Traverse City — There’s talk with the Tigers regarding Andrew Romine playing all nine positions.
The closest the Red Wings can match that performance is Luke Witkowski.
Playing wing, or moving to defense, it doesn’t matter. Witkowski, a versatile Holland native who played with Danny DeKeyser and was coached by Jeff Blashill when all three were at Western Michigan, can play both positions.
The Red Wings signed Witkowski on July 1 as a free agent, a 2-year contract worth $1.5 million, with his versatility — along with toughness — attracting the team.
“There were games last year where I’d sit in the middle of the bench, and one shift I was playing forward, and the next shift on defense,” said Witkowski of his season in Tampa. “You kind of get used to it. There’s a lot more skating forward as a forward — and more skating backward on defense.
“I didn’t really think about it until last year. I stepped in and actually earned more ice time. I thought maybe I can continue this and make a career out of it.”
Witkowski could prove valuable for his ability to play both positions, but also for his willingness to protect teammates.
Red Wings fans might remember Witkowski for his fight against Anthony Mantha late last season in which Mantha broke a finger that ended his season.
Witkowski (6-foot-3, 214-pounds) was sticking up for Tampa’s Greg McKegg, who Mantha took extra punches on while McKegg was defenseless on the ice.
“I wear my heart on my sleeve and I can play that gritty game,” Witkowski said. “I’ll bring the chippiness.”
Returning to his home state, and getting a chance to wear the Red Wings’ jersey, is a dream come true.
“Being a Michigan guy you grow up looking up to (the Red Wings),” Witkowski said. “To put the sweater on and get a chance to play my first game here is awesome.”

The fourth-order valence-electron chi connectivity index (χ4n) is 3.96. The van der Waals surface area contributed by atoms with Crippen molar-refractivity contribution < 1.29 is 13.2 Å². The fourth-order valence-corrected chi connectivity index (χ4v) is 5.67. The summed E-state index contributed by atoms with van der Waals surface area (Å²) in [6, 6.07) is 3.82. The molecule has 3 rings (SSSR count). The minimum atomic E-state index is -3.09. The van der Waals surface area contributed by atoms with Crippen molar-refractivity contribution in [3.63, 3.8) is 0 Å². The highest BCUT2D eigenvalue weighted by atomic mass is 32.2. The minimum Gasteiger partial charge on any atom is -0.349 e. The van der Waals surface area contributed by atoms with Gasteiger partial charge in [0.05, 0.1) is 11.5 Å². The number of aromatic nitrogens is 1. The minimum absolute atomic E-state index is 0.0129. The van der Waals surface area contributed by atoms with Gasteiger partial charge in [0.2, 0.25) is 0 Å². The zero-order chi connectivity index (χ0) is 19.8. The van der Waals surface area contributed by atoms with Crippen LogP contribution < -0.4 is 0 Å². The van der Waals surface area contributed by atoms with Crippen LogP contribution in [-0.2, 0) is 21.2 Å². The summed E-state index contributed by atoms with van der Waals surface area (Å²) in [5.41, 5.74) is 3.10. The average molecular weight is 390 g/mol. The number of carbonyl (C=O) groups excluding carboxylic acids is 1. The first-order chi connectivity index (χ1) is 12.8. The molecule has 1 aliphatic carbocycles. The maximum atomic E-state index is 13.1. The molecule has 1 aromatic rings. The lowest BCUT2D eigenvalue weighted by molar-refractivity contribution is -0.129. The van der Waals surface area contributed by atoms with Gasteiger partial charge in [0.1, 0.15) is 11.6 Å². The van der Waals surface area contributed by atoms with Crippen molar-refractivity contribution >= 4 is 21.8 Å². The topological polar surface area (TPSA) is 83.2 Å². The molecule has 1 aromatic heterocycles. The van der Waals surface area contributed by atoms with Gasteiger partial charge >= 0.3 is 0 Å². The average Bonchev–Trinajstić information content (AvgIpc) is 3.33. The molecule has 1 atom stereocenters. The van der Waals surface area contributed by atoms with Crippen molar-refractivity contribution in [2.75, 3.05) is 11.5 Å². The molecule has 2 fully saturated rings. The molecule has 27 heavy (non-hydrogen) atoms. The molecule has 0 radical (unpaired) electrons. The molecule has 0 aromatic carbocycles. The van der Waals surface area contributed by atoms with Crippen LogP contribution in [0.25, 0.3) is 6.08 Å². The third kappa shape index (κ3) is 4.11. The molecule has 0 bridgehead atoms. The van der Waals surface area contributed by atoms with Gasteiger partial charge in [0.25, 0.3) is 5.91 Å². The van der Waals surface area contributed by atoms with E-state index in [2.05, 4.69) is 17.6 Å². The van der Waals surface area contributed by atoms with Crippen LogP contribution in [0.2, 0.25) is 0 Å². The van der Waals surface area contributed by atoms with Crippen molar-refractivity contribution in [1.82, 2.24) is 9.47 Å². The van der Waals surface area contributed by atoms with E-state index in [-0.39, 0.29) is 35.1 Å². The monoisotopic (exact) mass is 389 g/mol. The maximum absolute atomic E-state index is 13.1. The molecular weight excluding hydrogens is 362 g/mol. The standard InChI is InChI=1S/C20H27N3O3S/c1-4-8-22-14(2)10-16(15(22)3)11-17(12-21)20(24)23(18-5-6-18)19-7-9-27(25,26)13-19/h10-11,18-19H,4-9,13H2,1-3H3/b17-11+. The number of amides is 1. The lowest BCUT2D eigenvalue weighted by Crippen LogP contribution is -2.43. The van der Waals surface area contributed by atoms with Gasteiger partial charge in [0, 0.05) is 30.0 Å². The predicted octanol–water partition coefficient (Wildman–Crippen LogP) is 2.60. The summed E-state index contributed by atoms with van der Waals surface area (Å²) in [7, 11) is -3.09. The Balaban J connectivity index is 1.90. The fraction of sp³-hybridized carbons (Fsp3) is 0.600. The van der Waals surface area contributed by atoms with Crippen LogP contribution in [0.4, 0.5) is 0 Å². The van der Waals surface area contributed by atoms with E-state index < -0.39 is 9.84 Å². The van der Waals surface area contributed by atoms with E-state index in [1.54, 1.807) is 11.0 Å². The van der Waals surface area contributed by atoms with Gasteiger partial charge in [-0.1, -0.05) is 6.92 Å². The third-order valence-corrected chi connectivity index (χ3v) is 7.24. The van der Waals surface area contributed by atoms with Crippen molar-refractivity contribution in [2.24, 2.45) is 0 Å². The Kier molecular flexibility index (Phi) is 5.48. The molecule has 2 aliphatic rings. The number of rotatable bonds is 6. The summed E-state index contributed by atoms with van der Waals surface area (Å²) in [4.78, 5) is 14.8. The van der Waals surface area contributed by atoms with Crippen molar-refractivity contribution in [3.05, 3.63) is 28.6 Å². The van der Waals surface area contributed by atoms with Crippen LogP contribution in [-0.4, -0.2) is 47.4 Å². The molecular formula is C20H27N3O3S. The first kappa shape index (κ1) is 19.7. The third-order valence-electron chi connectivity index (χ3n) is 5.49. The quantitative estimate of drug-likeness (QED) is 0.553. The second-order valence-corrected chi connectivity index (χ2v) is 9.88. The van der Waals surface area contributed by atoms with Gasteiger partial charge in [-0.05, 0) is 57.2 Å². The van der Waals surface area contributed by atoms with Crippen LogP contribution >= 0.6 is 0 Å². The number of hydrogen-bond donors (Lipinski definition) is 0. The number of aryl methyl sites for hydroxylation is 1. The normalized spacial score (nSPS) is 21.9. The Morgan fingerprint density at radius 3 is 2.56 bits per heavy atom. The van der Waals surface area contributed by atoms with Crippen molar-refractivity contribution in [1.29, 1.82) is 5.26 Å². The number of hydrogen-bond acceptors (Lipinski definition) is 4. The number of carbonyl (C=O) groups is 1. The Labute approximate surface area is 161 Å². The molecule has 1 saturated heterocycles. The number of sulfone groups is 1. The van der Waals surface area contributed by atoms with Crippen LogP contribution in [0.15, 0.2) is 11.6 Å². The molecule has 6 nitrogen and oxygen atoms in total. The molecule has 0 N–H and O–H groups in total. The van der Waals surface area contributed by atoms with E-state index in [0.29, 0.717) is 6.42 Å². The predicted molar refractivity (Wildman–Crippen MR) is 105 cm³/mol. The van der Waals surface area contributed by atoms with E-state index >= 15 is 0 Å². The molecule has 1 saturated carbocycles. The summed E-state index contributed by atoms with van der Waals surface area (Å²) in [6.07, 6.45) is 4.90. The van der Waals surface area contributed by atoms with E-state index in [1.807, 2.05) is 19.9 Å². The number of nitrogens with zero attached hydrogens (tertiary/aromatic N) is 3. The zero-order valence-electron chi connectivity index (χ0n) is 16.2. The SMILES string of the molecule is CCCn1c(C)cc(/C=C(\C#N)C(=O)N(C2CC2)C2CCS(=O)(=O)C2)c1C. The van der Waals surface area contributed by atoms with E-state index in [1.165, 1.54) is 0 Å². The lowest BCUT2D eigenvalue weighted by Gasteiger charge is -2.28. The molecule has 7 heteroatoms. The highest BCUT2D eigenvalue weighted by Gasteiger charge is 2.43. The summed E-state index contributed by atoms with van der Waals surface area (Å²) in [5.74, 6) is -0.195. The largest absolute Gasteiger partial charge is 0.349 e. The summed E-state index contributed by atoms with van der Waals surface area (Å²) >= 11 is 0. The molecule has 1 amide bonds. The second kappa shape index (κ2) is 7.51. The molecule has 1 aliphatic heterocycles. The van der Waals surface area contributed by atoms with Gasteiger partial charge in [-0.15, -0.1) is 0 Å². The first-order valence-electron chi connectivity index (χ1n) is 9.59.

Michael Rasmussen, the Red Wings’ first-round pick in June, has been impressive in his first pro camp.
Rasmussen, a 6-foot-6, 221-pound forward, has been effective around the net, and showed any concerns about his skating might not be valid.
“I like him, he’s big, smooth skater,” Blashill said.
Rasmussen has learned one big takeaway from an NHL camp.
“It’s kind of a faster game here,” said Rasmussen, who’ll play one exhibition game and be returned to junior hockey in Tri-City (WHL).
“Just the pace. Hockey is hockey wherever you go, but up here, the pace (stands out). Everyone is fast and quick.”
Rasmussen has soaked up knowledge from as many veterans as possible.
“I’m happy to up here and competing against these guys,” Rasmussen said. “It’s been real good so far.”
Blashill wants the camp to be a “measuring stick” for Rasmussen.
“Even in the skate test today, where was he compared to the NHL guys,” Blashill said. “What was his highest number compared to the NHL guys? I’d make sure I have that number to know the things I need to work on.
“For young players who’ve had a ton of success, you don’t realize as you move up the pyramid how hard it is.
“When you come to main camp, you get a realization that there are some real good hockey players here and I have a lot of work to do.”
Niklas Kronwall (back spasms) didn’t skate Sunday and will not play in Monday’s intra-squad Red-White scrimmage.
“We’ll take precaution and make sure we have him ready for Game 1 (of the regular season) against Minnesota,” Blashill said.
…The plan is for Henrik Zetterberg to center between Tomas Tatar and Gustav Nyquist to begin the schedule. Tatar and Nyquist struggled to produce offensively most of last season, and the Red Wings need steadier production this time around.
“Certainly we need them if they’re going to play as a line again, they’ll have to score and produce, there’s no question,” Blashill said.
“It’s always important to judge in totality and at the end of the year Tats and Nyke had pretty good years. We need them to produce and we need a fast start — but we also need to win as many games as possible throughout the season.”